Casting reference array to any-T array.

Vitaly Davidovich vitalyd at gmail.com
Thu Jan 8 02:25:40 UTC 2015


Sorry, that's my fault - misspoke.  However,  main point still stands in
that optimizer isn't involved in this.  Now, if you're saying you guys are
considering moving this further into the VM then ok, I'll wait and see what
you have in mind.  Not immediately clear to me how you'd use profiling info
to selectively specialize and then reload types or some other heuristic,
but that's an interesting topic.

I guess one thing that's still unclear to me and makes having some of these
conversations a bit more difficult is exactly how much of this will be
pushed into the JVM (and how deep in there).  I'm sure you guys don't quite
know yet, but I guess we'll discover through these threads :).

Sent from my phone
On Jan 7, 2015 9:12 PM, "Brian Goetz" <brian.goetz at oracle.com> wrote:

> What makes you say that?  Right now, specialization is class-load time.
> With some possible changes to the VM (to be revealed when more baked) we
> can push it later and get more sharing.
>
> On 1/7/2015 7:35 PM, Vitaly Davidovich wrote:
>
>> Problem is specialization is javac-time, VM not involved.
>>
>> Sent from my phone
>>
>> On Jan 7, 2015 7:33 PM, "Michael Barker" <mikeb01 at gmail.com
>> <mailto:mikeb01 at gmail.com>> wrote:
>>
>>     Yes, but with a slight step further.  As you point out specialising
>>     everything will lead to bloating the number of classes.  I was
>>     thinking about Hotspot specialising some combinations of generic
>>     classes and specific reference types based on some
>>     heuristic/profiling information.
>>
>>     On 8 January 2015 at 11:32, Vitaly Davidovich <vitalyd at gmail.com
>>     <mailto:vitalyd at gmail.com>> wrote:
>>
>>         Ah, you're talking about specialized classes as a whole (I was
>>         referring to just the arrays aspect).  Yes, if it were to
>>         specialize every single type, then you'd get better type
>>         information.  Downside is you now explode the number of method
>>         definitions in the runtime.  In .NET, for example, generic
>>         methods are not specialized for reference types, in part for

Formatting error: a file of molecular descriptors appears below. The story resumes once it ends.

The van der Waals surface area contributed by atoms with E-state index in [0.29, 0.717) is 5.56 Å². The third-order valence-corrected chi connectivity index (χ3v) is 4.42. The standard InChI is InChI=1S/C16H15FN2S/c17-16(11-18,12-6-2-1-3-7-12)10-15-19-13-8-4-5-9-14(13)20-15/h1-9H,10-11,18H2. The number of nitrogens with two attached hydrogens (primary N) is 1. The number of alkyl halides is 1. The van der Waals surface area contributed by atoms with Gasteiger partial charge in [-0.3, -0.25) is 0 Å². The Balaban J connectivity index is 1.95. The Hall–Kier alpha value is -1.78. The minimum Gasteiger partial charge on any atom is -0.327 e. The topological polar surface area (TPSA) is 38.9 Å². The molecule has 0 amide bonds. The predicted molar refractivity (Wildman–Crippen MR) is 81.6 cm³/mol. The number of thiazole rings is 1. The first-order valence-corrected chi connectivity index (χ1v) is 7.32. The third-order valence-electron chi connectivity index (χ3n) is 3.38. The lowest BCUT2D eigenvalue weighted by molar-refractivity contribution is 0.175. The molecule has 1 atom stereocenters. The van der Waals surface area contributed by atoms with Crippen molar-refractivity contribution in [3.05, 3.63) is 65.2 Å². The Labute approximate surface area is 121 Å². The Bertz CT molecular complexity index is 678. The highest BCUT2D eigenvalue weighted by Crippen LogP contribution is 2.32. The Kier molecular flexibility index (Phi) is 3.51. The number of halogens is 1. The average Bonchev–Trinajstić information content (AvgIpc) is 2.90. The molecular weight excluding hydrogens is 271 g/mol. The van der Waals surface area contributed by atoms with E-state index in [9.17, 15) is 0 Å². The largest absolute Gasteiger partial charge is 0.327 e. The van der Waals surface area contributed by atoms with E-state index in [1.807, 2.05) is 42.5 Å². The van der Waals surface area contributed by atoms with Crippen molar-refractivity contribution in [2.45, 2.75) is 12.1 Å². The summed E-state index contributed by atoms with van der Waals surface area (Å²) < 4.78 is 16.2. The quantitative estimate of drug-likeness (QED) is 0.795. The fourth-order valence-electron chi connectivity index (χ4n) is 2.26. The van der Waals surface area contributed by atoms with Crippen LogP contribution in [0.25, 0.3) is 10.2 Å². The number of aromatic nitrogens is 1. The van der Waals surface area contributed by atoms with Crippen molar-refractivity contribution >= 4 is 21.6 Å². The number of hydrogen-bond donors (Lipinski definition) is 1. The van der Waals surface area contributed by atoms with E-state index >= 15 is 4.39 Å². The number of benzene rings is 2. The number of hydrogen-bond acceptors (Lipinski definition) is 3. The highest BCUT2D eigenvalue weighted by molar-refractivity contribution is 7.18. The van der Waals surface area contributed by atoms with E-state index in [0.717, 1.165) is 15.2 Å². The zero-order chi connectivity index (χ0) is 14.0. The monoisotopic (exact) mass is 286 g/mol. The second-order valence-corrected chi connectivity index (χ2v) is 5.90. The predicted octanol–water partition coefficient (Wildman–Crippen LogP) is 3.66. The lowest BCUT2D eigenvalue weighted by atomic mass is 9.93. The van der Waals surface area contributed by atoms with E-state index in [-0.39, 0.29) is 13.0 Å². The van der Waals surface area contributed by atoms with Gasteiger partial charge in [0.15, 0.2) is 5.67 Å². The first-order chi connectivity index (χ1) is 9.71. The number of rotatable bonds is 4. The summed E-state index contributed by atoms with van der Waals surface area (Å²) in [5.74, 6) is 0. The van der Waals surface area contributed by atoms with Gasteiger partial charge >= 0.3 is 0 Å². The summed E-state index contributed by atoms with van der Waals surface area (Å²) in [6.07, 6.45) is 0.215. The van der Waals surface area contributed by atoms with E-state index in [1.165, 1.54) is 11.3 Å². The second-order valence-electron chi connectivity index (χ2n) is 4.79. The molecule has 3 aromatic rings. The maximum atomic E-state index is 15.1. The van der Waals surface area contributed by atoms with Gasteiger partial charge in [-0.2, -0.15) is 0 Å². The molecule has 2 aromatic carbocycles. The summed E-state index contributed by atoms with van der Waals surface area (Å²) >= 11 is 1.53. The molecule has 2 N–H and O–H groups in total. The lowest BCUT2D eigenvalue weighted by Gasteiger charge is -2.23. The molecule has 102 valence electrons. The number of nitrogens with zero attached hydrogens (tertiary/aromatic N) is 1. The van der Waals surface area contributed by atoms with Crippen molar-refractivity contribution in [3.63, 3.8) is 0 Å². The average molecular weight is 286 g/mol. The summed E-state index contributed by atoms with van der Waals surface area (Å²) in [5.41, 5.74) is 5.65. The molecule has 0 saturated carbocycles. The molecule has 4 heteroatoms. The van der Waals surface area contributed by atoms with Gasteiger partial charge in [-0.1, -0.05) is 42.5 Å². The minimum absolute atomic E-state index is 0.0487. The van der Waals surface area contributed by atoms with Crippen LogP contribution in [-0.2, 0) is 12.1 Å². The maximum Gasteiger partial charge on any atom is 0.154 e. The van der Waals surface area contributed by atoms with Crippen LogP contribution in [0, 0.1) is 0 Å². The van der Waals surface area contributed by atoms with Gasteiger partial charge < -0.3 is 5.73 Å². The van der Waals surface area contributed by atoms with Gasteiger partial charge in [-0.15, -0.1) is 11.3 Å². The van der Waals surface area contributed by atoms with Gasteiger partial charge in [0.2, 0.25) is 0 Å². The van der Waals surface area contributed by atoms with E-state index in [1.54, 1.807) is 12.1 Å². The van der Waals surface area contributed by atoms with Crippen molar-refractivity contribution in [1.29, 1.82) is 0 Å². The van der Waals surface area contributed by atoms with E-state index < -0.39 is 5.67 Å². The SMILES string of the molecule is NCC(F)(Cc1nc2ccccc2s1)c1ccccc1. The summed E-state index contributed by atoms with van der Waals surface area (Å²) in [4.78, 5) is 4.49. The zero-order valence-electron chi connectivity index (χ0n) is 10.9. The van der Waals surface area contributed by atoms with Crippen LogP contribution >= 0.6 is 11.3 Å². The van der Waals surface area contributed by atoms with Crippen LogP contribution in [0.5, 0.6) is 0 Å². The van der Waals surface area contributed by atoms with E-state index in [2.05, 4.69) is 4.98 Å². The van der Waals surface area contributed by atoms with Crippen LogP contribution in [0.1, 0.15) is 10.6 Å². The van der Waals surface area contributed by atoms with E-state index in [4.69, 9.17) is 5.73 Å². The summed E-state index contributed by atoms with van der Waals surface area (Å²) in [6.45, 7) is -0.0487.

>>         this reason I believe.  Generally speaking, the downside to
>>         creating distinct structures per type is the explosion in the
>>         number of types at runtime.  I encourage you to read this oldish
>>         blog post by Joe Duffy (MSFT engineer):
>>         http://joeduffyblog.com/2011/10/23/on-generics-and-some-of-
>> the-associated-overheads/
>>
>>         On Wed, Jan 7, 2015 at 5:23 PM, Michael Barker
>>         <mikeb01 at gmail.com <mailto:mikeb01 at gmail.com>> wrote:
>>
>>             My understand is that it does type profiling at the callsite
>>             and something like HashMap.hash() will encounter such wide
>>             variety of classes that it will rarely be anything other
>>             than fully mega-morphic.  My guess was that if there was
>>             specialised class for a specific reference type then this
>>             could become mono-morphic.
>>
>>             On 8 January 2015 at 11:12, Vitaly Davidovich
>>             <vitalyd at gmail.com <mailto:vitalyd at gmail.com>> wrote:
>>
>>                 Right, but the reason I'm doubtful that this will have
>>                 any impact is because the JIT already does type
>>                 profiling, and the runtime types it sees (and the
>>                 statistics around that) won't change due to erasure.  My
>>                 "make its life easier" comment was a guess that perhaps
>>                 some code paths in the optimizer don't need to be taken
>>                 (e.g. don't look at profiling info if it now knows
>>                 statically that an array is composed of final classes).
>>
>>                 On Wed, Jan 7, 2015 at 5:09 PM, Michael Barker
>>                 <mikeb01 at gmail.com <mailto:mikeb01 at gmail.com>> wrote:
>>
>>                             The current functionality continues with the
>>                             erasure plan.  However, I wouldn't mind
>>                             doing better!
>>
>>
>>                         Yeah, I can't immediately think of a critical
>>                         reason why it can't stay erased.  For JIT
>>                         optimizer, having a narrower upper bound on the
>>                         type may make its life easier, although I don't
>>                         know if it'll have any material difference.  The
>>                         one question is what reflection will do (and any
>>                         code based on reflection, such as custom
>>                         serialization, code generation, etc):
>>
>>
>>                     (Caveat, I'm not a compiler expert so this is a bit
>>                     of a guess.)
>>
>>                     One possible place where this could be used with
>>                     within the optimiser.  E.g. if Hotspot could see a
>>                     specialised HashMap<String, String> instead of an
>>                     erased one, then it could determine that calls to
>>                     hashCode and equals would be mono-morphic and apply
>>                     more aggressive in-lining.  This could lead to jump
>>                     in performance across a broad ranges of apps (hands
>>                     up who uses Strings and HashMaps :-).  My understand
>>                     is that the mega-morhpic dispatch (of
>>                     hashCode/equals) is one of the more significant
>>                     costs within HashMap.
>>
>>                     If that was possible then it would be pretty cool!
>>
>>                     Mike.
>>
>>
>>
>>
>>
>>


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